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Australia looks to wall off sensitive tech from 'national security risks'

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Australian Prime Minister Scott Morrison is due to unveil on Wednesday a 'Critical Technologies List' – a step toward limiting what government, industry and universities can and cannot share with foreign counterparts. AFP

Australia looks to wall off sensitive tech from 'national security risks'

Australia is due to announce measures on November 17 to ring-fence dozens of sensitive technologies from foreign interference, stepping up efforts to safeguard against "national security risks".

Prime Minister Scott Morrison will unveil a "Critical Technologies List" at an online forum in Sydney – a step toward limiting what government, industry and universities can and cannot share with foreign counterparts.

The list of 63 critical technologies will include quantum technologies, which are based on the physics of sub-atomic particles, as well as artificial intelligence, drones and vaccines.

The measures aim to "balance the economic opportunities of critical technologies with their national security risks", Morrison will tell a forum organised by the Australian Strategic Policy Institute, according to a speech seen by AFP.

Australia has become increasingly concerned about the transfer of sensitive technology to foreign military powers under the guise of academic cooperation.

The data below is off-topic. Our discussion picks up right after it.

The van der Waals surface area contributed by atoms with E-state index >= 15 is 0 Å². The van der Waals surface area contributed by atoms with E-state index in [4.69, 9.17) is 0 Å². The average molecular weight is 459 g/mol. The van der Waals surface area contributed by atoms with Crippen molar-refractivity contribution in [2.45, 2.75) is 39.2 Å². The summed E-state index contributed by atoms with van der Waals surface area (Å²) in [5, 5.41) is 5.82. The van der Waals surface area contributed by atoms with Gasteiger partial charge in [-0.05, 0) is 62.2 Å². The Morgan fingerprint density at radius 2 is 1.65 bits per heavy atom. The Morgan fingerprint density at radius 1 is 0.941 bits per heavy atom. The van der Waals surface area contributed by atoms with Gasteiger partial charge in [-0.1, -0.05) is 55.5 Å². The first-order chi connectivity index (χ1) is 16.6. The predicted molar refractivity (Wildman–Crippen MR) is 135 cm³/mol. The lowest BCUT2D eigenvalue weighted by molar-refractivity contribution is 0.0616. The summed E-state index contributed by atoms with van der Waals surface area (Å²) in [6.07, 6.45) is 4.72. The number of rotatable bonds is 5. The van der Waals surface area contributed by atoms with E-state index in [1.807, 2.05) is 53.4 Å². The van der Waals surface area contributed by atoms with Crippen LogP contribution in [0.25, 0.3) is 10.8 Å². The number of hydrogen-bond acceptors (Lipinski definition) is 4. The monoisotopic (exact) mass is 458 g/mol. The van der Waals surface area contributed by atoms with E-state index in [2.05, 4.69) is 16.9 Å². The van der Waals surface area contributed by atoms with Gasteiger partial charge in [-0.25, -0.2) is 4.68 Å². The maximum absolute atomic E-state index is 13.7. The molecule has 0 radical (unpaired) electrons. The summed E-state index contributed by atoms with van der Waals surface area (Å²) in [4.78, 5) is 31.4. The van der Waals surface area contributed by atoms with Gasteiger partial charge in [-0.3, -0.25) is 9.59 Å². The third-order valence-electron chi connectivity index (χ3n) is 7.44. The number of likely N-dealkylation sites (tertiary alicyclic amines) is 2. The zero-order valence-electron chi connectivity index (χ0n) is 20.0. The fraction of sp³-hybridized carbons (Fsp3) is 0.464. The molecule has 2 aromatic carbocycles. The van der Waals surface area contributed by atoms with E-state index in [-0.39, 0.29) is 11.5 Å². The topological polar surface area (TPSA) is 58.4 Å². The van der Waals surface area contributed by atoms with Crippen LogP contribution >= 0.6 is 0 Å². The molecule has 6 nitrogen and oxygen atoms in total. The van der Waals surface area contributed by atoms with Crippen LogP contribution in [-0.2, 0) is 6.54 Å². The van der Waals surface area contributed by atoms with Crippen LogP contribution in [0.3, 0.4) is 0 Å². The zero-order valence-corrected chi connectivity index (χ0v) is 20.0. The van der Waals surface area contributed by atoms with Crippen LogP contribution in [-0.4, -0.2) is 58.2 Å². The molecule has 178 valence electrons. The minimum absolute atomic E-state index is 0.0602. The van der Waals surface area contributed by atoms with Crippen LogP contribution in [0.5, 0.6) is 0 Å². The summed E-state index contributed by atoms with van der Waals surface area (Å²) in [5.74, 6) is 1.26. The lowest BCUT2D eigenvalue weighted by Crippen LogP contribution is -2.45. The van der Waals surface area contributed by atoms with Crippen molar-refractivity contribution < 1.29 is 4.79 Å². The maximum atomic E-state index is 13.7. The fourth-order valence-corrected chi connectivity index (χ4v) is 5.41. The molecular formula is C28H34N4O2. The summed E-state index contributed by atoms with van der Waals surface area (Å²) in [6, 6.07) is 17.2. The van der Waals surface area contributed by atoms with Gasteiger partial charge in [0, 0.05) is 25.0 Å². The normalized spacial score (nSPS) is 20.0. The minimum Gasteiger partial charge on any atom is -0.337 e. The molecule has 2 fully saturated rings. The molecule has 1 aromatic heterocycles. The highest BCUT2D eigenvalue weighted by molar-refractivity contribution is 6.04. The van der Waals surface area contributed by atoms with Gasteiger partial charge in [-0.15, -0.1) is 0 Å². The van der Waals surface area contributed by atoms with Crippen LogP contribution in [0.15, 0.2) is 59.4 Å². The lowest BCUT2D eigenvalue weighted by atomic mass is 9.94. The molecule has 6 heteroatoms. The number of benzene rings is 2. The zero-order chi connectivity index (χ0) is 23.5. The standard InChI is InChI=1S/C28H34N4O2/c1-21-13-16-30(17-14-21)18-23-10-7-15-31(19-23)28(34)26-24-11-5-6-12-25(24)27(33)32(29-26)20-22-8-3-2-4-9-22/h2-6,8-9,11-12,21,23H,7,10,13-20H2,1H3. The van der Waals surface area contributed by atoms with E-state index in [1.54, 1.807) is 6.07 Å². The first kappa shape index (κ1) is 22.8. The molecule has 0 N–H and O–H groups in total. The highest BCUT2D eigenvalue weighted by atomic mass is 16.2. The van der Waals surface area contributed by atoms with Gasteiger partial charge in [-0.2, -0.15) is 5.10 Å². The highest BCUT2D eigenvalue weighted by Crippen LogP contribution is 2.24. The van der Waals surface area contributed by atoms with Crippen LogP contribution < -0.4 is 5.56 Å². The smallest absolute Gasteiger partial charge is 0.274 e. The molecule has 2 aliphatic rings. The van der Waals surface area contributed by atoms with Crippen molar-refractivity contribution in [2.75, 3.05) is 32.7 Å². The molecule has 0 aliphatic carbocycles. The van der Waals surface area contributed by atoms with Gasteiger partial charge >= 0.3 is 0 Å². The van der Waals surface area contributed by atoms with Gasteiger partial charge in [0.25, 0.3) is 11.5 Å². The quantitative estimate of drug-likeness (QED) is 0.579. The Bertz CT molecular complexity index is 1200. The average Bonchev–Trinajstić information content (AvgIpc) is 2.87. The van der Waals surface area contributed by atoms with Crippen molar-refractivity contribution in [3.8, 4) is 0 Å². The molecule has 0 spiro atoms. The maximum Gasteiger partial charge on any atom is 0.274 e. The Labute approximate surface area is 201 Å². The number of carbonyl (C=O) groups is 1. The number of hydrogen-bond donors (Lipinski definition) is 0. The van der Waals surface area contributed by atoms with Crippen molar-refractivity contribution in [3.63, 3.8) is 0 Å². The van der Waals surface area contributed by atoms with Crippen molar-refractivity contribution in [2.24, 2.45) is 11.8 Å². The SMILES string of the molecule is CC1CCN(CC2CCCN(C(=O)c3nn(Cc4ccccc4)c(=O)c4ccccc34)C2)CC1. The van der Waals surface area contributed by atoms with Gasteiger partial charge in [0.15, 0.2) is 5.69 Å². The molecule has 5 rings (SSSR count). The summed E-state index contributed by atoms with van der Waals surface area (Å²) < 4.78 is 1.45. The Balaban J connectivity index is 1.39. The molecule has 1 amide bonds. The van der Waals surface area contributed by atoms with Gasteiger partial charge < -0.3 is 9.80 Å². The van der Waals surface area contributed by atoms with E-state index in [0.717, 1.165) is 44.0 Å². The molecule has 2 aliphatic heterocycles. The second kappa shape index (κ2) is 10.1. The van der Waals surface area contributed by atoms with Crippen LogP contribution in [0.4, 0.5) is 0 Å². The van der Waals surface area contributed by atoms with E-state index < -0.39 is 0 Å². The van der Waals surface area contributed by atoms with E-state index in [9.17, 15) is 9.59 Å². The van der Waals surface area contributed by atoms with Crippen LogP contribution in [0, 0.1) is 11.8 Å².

Canberra has also moved to limit the ability of Chinese state-linked firms to operate critical infrastructure in Australia.

A decision to effectively bar Huawei from running Australia's 5G network was the catalyst for a major diplomatic rift between the two countries, which has frozen high-level diplomatic relations and a raft of sanctions that some have called a "shadow trade war".

Australia is currently in the process of auctioning off 5G spectrum licences.

Morrison on November 17 was also set to list nine critical technologies that will be the focus for investment, hoping the expertise will help "uphold our liberal democratic traditions" in what he describes as an era of "strategic competition".

"The simple fact is that nations at the leading edge of technology have greater economic, political and military power," according to the prime minister.

"And, in turn, greater capacity to influence the norms and values that will shape technological development in the years to come."

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